What about Job 9:6, which speaks of a God “Which shaketh the earth out of her place and the pillars thereof tremble.” This verse clearly describes an earthquake. Does this mean that the Bible affirms literally pillars of the earth? Not really. For example, in Job 26:11, we read a similar passage, this time stating “The pillars of heaven tremble and are astonished at his reproof.” The pillars were astonished at his reproof? Clearly we’re dealing with a figure of speech here. The image of the pillars of earth [or heaven, for that matter] trembling are simply a useful image for depicting the instability of an earthquake. Only a woodenly literal interpretation would have it otherwise.
Psalm 24:1-2 says:
“The earth is the LORD’S and the fulness thereof the world and they that dwell therein. For he hath founded it upon the seas and established it upon the floods”
Far from saying that the earth is surrounded by the seas, neither this verse nor Psalm 136:6 [“To him that stretched out the earth above the waters for his mercy endureth for ever”] state rather that the earth rests above the waters or floods, which is true enough from a reference frame of someone looking at islands and continents jutting out of the sea. We do caution the reader that the Psalms contain a lot of poetic language, a fact our critics should be well aware of; nevertheless it is intellectually painful to relate how often Bible doubters quote the Psalms and insist that they be interpreted in a woodenly literal fashion in order to make their “case.”
Likewise, when the Bible refers to the ends of the Earth or corners of the world, this is a figure of speech derived from the use of maps. We say today that we intend to take the Gospel message to the ends of the earth, but we do not infer a flat earth; likewise, we refer to the four corners of the globe but we never imagine it to be flat any more than we imagine that a standard map of USAmerica requires a country devoid of the Rockies, Cascades and the Appalachians.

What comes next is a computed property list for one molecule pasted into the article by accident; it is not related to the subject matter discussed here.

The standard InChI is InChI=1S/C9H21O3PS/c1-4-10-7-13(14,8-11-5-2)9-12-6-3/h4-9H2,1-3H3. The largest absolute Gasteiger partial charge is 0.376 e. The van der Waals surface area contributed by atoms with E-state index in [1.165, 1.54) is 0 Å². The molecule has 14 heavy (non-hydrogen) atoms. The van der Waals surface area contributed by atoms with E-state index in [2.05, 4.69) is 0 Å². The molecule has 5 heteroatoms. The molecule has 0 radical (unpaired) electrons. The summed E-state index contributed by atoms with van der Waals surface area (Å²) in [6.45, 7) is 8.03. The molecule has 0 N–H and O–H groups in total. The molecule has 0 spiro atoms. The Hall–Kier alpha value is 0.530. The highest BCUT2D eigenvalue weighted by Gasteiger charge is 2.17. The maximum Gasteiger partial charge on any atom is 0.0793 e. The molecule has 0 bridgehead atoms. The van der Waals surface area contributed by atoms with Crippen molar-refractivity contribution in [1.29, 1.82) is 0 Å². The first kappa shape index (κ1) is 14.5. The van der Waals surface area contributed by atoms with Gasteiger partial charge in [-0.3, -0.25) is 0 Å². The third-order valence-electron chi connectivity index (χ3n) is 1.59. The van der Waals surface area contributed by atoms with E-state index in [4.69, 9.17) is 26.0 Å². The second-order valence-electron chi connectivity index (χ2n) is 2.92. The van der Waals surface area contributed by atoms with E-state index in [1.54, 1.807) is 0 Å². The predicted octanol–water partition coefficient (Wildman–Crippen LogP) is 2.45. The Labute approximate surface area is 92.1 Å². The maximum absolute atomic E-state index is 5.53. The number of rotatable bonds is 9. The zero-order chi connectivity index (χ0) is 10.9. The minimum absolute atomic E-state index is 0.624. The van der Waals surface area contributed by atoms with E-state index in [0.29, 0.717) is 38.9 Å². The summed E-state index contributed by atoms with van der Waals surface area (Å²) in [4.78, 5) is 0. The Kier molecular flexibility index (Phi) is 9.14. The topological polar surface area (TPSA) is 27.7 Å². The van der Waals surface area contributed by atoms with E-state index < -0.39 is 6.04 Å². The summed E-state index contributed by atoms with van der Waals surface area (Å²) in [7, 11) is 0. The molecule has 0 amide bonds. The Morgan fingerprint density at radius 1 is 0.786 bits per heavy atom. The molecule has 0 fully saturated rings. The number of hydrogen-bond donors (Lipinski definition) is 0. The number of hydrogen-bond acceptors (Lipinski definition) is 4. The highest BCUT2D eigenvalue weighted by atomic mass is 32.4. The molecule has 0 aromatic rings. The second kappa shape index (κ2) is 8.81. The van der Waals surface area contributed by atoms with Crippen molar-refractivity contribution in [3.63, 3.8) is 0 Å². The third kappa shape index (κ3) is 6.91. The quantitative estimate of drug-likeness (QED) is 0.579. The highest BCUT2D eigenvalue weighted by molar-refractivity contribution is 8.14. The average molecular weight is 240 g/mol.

The final reference from our quote is misleading. The verse can be rendered the “navel of the land” or “center of the land” [translations rendering the word “land” as “world” or “earth” make nonsense of a figure of speech that was intended to denote Jerusalem, which is situated in the midst of the land of Israel. This is simply a matter of correct context.
As we’ve seen [and we could easily demonstrate this with other verses commonly used by Bible doubters as well], in every case our critics have either misunderstood the context of the passage or tried to force a woodenly literal interpretation on the text, refusing to consider either normal figures of speech or the frame of reference.
Again, we must ask ourselves why they do this, especially those who do so in the name of Christendom? The answer is simple: they believe that science has proven an old earth and/or microbes-to-man evolution and thus they use a wedge of doubt, the erroneous claim taht the Bible teaches a flat earth, to subvert Biblical authority and supplant it with the authority of modern man. The irony for the compromising Christians is that they accept the ultimate authority of the modern scientific consensus inconsistently and arbitrarily, for the very scientific consensus which affirms millions of years of microbes-to-man evolution, having chained itself to pure naturalism, equally denies he physical bodily resurrection of Jesus Christ, the existence of the soul and the reality of a personal God who is a rewarder of them that diligently seek Him – things they would unequivocably affirm as true Christians. Jesus truly spoke when he said in John 3:12, “If I tell you of earthly things and you believe not, how shall you believe if I tell you of heavenly things?” In other words, if we deny the earthly claims of Scripture [the Creation, Fall, world-covering Fall and dispersal at Babel, and other historical claims of the Bible], how can we believe the heavenly things it asserts [like the resurrection, salvation and eternal rewards].
I do think that many of these compromising Christians are well-meaning; they wish to make the Bible more palatable to an unbelieving world. Yet in attempting to make the Bible more scientifically palatable, they are undermining its very authority and supplanting the ultimate authority of Scripture for the authority of the current scientific consensus. This is not only inconsistent and arbitrary, as noted, it is also ultimately self-defeating. How do we defend a thing by undermining it?
Again, in the end, it really does come down to what we hold as our ultimate authority: God’s revealed Word or the word of fallible, finite men who weren’t there and suppress the truth of God in unrighteousness.
Rev Tony Breeden